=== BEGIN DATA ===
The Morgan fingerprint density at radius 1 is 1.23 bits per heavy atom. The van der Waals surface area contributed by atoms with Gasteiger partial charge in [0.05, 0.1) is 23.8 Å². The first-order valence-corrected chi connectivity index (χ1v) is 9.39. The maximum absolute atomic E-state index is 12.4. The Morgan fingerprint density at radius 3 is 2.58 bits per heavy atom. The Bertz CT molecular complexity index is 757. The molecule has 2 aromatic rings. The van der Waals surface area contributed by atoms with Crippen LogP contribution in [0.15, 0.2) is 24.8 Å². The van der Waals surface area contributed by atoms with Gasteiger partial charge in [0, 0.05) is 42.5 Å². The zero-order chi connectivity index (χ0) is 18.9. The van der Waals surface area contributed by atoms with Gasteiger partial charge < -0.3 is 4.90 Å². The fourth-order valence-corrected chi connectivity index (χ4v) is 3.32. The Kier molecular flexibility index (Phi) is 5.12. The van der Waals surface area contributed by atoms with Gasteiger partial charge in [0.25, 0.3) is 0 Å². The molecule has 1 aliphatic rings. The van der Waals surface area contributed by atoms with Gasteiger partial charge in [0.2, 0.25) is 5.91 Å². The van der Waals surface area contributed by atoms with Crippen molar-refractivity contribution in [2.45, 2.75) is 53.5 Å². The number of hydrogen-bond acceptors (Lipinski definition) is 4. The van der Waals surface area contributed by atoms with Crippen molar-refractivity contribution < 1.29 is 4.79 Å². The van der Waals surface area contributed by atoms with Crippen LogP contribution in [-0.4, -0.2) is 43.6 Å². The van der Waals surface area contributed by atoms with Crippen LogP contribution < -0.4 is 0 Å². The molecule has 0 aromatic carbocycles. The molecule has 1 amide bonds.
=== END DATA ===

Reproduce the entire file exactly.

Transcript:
The Morgan fingerprint density at radius 1 is 1.23 bits per heavy atom. The van der Waals surface area contributed by atoms with Gasteiger partial charge in [0.05, 0.1) is 23.8 Å². The first-order valence-corrected chi connectivity index (χ1v) is 9.39. The maximum absolute atomic E-state index is 12.4. The Morgan fingerprint density at radius 3 is 2.58 bits per heavy atom. The Bertz CT molecular complexity index is 757. The molecule has 2 aromatic rings. The van der Waals surface area contributed by atoms with Crippen LogP contribution in [0.15, 0.2) is 24.8 Å². The van der Waals surface area contributed by atoms with Gasteiger partial charge in [0, 0.05) is 42.5 Å². The zero-order chi connectivity index (χ0) is 18.9. The van der Waals surface area contributed by atoms with Gasteiger partial charge < -0.3 is 4.90 Å². The fourth-order valence-corrected chi connectivity index (χ4v) is 3.32. The Kier molecular flexibility index (Phi) is 5.12. The van der Waals surface area contributed by atoms with Gasteiger partial charge in [0.25, 0.3) is 0 Å². The molecule has 1 aliphatic rings. The van der Waals surface area contributed by atoms with Gasteiger partial charge in [0.2, 0.25) is 5.91 Å². The van der Waals surface area contributed by atoms with Crippen molar-refractivity contribution in [2.45, 2.75) is 53.5 Å². The number of hydrogen-bond acceptors (Lipinski definition) is 4. The van der Waals surface area contributed by atoms with Crippen molar-refractivity contribution < 1.29 is 4.79 Å². The van der Waals surface area contributed by atoms with Crippen LogP contribution in [-0.4, -0.2) is 43.6 Å². The van der Waals surface area contributed by atoms with Crippen LogP contribution < -0.4 is 0 Å². The molecule has 0 aromatic carbocycles. The molecule has 1 amide bonds.